Every assignment in my career has always followed a path which constantly reminders me just how fortunate I am to be a photojournalist. Doors open for me that would forever remain closed if not for the cameras dangling from my shoulders.
Do I sometimes take this for granted? Definitely. Mostly. But sometimes, it dawns on me just how lucky I am.
Quite often, I may only get a glimpse of a person I am to photograph or just a few seconds to say hello before making a few photos. Usually, this is just enough to make everyone happy. I would have liked a few more minutes to shoot and possibly a bit more conversation. The subject would rather have less conversation and much less time taking pictures.
The door was opened but it usually closes pretty quickly on the other side.
As much as I have grown over my career in photojournalism watching and learning from other photographers I work with and admire, I can’t help but wonder how much I have grown as a person from being exposed to the interesting and remarkable people I have covered.
My world has definitely become a bigger and better place from it.
Over the years, a handful of people who were subjects of assignments or PR folks representing these people have gone from just names and phone numbers on an assignment sheet to becoming friends.
A recent assignment photographing Charles Frazier, an American author who wrote Cold Mountain, Thirteen Moons and his latest novel Nightwoods, along with his wife Katherine in Asheville, NC was a time when I realized success can happen to normal people and just how lucky I am to make these acquaintances.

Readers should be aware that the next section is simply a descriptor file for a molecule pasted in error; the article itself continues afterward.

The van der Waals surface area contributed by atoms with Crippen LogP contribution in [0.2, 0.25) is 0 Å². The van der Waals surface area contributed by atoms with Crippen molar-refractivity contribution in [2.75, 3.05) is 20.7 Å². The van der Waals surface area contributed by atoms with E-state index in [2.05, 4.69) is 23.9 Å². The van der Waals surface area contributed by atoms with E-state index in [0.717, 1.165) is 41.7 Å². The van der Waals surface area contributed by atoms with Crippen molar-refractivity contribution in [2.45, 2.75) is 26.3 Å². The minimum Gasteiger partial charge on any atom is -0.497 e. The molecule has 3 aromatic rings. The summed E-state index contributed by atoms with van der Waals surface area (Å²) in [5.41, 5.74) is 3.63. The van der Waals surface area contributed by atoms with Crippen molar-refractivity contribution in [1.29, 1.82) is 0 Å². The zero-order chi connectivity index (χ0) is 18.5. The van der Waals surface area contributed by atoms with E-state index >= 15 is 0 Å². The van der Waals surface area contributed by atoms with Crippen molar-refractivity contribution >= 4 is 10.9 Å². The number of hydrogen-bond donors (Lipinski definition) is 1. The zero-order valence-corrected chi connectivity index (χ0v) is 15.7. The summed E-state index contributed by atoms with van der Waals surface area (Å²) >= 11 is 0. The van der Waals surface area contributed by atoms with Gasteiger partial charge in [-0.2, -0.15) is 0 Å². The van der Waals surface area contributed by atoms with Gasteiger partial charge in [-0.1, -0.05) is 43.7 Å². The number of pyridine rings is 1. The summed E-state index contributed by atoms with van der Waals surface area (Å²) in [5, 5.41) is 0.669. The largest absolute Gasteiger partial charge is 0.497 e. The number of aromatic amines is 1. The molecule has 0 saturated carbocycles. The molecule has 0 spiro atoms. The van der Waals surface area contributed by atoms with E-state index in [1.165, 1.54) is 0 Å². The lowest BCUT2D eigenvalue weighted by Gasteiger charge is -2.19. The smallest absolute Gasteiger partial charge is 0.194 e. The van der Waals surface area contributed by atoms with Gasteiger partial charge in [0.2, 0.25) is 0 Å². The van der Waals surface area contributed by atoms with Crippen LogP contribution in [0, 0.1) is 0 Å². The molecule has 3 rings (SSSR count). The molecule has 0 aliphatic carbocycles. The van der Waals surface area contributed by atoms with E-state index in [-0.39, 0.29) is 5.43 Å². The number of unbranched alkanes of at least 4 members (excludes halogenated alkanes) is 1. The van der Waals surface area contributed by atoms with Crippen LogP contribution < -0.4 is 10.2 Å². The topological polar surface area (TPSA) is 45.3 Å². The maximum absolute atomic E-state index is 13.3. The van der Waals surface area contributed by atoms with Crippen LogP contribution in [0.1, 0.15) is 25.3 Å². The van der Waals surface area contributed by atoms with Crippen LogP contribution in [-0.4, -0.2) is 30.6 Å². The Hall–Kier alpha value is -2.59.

Without a doubt, the Fraziers are among the nicest people I have ever met on assignment. Sure, people always want to put their best face on when dealing with the media in general. I get it. When I show up with cameras and gear, it is usually all business. The Fraziers were no different. Charles Frazier had written his third novel and was knee deep in the process of promoting the book Nightwoods. There is a formula to these things and dealing with the media is all part of book publishing as well as promoting movies. In the middle of all of this and dealing with me, both Charles and Katherine were able to take a step out of the publishing promotion circus taking the time to be normal people.
Taken back by the genuine hospitality, I even commented to Mr. Frazier that I could imagine he had a few more pressing matters needing his attention at the moment other than having dinner with an out of town photographer the night before their scheduled meeting. He did have a number of pressing deadlines but he and his wife took a moment from their hectic schedule for a normal dinner out on the town in Asheville.
I could honestly tell that even with all the success, Charles and Katherine were still very much the same people they probably were back in the days when both were teaching and starting to raise a family before Cold Mountain changed their lives forever. Their world suddenly got a lot bigger with that novel with more pressure than I could ever imagine. I really got the feeling that promoting this new book was not just a job for the couple but a deep and personal part of their lives much like watching a child leaving home for the first time.
One of those fun moments that I will always happily recall was standing on the street in Asheville with Mr. Frazier when a truck pulled up to the curb seeking directions. Charles proceeded to give very detailed and courteous directions. The people in that vehicle probably will never know that they were just directed through town to the downtown post office from the 1997 National Book Award-winner who wrote one of the great works of our time Cold Mountain.
I know now why so many people have become so fond of the words written by Charles Frazier. They are genuine and honest just like Charles and Katherine.